On his location hunt at the start of production, chief director Seiji Mizushima went to see the Hawaiians resort for himself, and was impressed to see that it was totally integrated into its local community. “There is a hot spring facility,” he told W Online ,” “so the local uncles and aunties use it every day. There is a free shuttle bus from Yumoto train station to Hawaiians… Many dancers and staff are also local, and they work at Spa Resort Hawaiians as a way to get a job at a local company.”

Mizushima took this local job creation concept to heart, with the somewhat gimmicky insistence on casting voice actors with local connections wherever possible. So, it’s boom-time, presumably, for anyone who has a Fukushima granny. “Miu Tomita [Ranko] is from Fukushima, so I wanted to get her in there. Dean Fujioka [Ryota] was born in Fukushima and willing to take the role. If it had been an ordinary anime job, it would have been like choosing a person with a voice that suits the character by auditioning, but this time, in order to support Tohoku as a whole, people got involved if they had connections to the place.”

Hiwa, of course, has the biggest connections, despite not existing, and today her character has been coopted as a “tourism support personality” at Iwaki in Fukushima, popping up in apps and on the side of buses to tell visitors about all the hula-related fun they can be having. She even got her own Twitter feed @_hiwa0723_ to enthuse about the film and its local connections, although at the time of writing, she doesn’t seem to have Tweeted anything since March 2022. Possibly the appearance of her and her hula girls in Scotland will cause her to spring back to life.

Mizushima instructed his scriptwriter, the ever-reliable Reiko Yoshida to visualise the film as something Masayuki Suo (Shall We Dance / Sumo Do, Sumo Don’t) might have made – that familiar cinema trope of hapless individuals united by an unlikely hobby. But he was also under instructions to present Spa Resort Hawaiians as it really is, not to make up locations or scenes that couldn’t take place in the real-world hotel, causing his staff to rely heavily on video footage he shot on a tense mid-COVID visit. The realism of the work also shines through in occasional moments of background detail, in which the Tohoku region’s troubled past sneaks unobtrusively into the backgrounds. “You can see, as well,” Mizushima says, “the area around the home of the main character, Hiwa, is drawn using reference photographs of the area damaged by the earthquake. You can see that the damaged place has been reconstructed and the embankment has been rebuilt, and indoors you can also see where the house interior has had to be remodelled.”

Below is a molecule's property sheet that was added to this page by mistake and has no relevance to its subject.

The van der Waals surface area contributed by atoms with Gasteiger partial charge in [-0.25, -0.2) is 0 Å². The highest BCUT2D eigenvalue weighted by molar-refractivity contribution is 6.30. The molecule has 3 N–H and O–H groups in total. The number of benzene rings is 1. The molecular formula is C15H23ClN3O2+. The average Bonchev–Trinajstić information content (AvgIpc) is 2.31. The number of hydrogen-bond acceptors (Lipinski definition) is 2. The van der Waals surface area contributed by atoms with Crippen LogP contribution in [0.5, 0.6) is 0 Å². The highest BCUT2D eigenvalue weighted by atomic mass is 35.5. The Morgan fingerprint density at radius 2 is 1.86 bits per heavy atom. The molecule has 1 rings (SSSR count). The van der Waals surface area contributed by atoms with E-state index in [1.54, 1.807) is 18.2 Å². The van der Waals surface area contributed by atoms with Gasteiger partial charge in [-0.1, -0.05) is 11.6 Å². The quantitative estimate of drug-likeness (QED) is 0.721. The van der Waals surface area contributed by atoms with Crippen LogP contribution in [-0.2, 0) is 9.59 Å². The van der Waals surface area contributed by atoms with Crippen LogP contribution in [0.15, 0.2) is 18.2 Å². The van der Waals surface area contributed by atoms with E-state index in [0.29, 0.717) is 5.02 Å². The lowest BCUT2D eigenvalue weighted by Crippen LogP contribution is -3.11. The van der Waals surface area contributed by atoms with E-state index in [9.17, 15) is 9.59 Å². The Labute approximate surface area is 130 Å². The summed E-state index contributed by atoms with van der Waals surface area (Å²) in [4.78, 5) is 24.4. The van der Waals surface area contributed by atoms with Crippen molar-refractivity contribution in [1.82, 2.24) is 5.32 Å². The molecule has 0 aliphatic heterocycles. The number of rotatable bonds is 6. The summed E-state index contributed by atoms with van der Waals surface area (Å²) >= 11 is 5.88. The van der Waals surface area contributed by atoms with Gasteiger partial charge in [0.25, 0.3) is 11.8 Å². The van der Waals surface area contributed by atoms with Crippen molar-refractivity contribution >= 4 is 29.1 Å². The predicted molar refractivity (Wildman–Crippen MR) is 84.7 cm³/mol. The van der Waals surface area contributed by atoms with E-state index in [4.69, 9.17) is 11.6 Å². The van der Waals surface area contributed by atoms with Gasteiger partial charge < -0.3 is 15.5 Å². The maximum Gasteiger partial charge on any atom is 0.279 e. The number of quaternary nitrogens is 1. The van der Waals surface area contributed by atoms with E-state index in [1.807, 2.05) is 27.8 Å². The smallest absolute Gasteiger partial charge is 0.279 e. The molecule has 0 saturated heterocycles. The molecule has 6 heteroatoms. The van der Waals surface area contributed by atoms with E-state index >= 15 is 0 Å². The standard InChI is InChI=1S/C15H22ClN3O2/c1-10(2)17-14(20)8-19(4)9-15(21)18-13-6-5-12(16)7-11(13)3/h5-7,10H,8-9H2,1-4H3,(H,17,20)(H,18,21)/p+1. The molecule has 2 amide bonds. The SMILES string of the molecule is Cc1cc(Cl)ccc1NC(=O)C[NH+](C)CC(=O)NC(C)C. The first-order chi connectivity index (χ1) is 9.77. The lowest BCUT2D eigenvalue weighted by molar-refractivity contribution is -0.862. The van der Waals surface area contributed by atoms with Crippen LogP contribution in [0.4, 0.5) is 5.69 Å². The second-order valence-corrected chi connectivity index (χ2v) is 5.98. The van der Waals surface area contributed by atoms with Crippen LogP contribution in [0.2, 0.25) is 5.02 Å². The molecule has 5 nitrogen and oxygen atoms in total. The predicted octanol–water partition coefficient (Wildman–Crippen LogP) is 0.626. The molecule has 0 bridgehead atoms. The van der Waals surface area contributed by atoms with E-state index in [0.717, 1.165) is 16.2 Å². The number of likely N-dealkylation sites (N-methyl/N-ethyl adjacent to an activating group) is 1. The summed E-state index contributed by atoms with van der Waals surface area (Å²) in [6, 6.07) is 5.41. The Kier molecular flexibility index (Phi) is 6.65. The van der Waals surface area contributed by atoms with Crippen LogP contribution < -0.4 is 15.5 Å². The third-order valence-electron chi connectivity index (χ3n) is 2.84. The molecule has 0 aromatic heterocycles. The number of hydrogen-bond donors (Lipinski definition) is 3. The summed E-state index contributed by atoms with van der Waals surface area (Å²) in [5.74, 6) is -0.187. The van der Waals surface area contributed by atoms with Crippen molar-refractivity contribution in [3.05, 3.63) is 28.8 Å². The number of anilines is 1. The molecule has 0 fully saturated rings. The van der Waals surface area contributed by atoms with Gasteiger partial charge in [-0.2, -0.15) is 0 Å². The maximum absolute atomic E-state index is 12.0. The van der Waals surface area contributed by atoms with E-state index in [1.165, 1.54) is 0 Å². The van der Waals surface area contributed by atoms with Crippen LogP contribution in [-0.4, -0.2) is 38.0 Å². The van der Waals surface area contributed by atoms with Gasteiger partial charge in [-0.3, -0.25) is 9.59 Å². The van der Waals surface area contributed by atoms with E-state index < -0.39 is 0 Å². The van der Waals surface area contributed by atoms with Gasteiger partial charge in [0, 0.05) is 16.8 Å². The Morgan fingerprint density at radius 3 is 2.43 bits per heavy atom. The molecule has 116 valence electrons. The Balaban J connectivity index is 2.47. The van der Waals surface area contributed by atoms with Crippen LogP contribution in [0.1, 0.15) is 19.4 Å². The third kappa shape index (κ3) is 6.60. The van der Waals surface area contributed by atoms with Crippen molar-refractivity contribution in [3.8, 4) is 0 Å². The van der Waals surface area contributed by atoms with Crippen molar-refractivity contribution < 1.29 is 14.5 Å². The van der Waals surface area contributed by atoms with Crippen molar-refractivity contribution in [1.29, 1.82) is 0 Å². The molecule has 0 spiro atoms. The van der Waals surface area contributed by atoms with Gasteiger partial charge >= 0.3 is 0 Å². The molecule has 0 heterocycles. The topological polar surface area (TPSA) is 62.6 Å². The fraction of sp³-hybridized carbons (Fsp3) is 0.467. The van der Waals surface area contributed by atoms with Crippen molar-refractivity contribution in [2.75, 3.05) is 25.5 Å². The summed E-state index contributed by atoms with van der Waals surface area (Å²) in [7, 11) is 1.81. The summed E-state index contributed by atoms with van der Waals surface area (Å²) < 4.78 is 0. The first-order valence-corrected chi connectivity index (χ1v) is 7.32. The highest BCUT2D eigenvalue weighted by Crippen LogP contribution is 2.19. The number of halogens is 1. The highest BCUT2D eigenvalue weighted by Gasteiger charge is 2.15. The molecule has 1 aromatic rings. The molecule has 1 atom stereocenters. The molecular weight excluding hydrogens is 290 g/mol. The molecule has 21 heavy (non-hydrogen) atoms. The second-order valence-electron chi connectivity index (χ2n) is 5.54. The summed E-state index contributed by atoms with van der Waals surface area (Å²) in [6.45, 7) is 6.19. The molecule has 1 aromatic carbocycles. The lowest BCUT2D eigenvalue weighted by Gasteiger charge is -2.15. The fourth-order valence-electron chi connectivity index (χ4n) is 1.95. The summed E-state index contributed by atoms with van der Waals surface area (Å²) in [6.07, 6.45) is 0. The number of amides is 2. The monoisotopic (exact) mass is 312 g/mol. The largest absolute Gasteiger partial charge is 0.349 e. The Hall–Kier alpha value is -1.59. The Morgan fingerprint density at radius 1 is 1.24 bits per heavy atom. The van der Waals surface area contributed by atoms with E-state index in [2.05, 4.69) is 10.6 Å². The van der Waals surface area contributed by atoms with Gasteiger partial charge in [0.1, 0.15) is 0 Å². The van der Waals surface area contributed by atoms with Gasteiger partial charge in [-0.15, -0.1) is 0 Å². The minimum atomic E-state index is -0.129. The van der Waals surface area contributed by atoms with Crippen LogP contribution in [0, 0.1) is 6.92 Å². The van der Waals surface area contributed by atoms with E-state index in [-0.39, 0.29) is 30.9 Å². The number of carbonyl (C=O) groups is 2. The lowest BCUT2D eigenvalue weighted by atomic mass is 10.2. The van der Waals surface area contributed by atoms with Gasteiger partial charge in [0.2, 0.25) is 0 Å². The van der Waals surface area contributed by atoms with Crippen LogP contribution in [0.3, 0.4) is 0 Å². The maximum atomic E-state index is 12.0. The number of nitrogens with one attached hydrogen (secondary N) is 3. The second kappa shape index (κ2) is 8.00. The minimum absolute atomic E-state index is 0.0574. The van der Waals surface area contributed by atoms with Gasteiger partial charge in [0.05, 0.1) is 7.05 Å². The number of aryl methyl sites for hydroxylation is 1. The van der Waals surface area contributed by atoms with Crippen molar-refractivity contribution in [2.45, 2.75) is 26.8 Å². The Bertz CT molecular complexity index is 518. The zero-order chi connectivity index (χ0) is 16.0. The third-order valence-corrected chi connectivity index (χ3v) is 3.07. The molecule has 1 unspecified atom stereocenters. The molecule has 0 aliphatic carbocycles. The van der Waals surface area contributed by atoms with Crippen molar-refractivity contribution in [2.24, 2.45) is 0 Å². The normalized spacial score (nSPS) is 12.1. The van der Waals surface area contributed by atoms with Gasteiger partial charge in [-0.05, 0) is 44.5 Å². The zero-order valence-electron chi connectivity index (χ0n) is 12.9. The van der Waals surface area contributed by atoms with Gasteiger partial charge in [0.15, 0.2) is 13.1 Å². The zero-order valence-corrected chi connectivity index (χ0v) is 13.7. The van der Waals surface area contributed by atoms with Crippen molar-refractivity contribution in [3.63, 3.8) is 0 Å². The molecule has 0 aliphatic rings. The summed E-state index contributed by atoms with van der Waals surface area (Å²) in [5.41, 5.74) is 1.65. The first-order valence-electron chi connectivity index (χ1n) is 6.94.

Nor is it all over when the final credits roll, as Mizushima finally gets the chance to play around with the bit of the film that happens where most audiences are usually filing out to the lobby. It’s something that he has usually ignored, because of the high cost of essentially adding something to the film when it is already officially over. “If you add animation to the end credits, the calories are quite high for production,” he admits, “so I had never been able to do it with my own work. This time, the producer Mr Ito came up with an idea for the end roll, like how about we try something like this? It was great to be able to talk it over with a producer and then get it done. Bonds are one of the themes of this movie, but it is also an episode that felt those bonds on the production side. This movie is like the culmination of my personal connections.”

Jonathan Clements is the author of Anime: A History . Hula Fulla Dance is released in the UK by Anime Limited.

Source: Hula Fulla Dance

Anime News / Ascendance of a Bookworm
« on: February 04, 2024, 09:23:01 AM »
Ascendance of a Bookworm

By Andrew Osmond.

Like many fantasy protagonists, the young heroine of Ascendance of a Bookworm is on a desperate mission. But it doesn’t involve melting a ring, slaying a dragon, or facing an invading army. No, her mission is suggested by the title; it’s to read a book in a world where books are as scarce and precious as gold, where she may have to resort to making her own.

Ascendance is one of the anime sub-genre in which a character dies in our world only to be reincarnated in a fantastical one, a genre ranging from the haunting Haibane Renmei to the daft KonoSuba. Bookworm finds its own niche, as a leisurely drama that doesn’t rely on fights or monsters. It often feels very gentle, in the way of those anime that fans label “slice of life.” But there are still high stakes involved, especially as it’s uncertain how long the main character can live.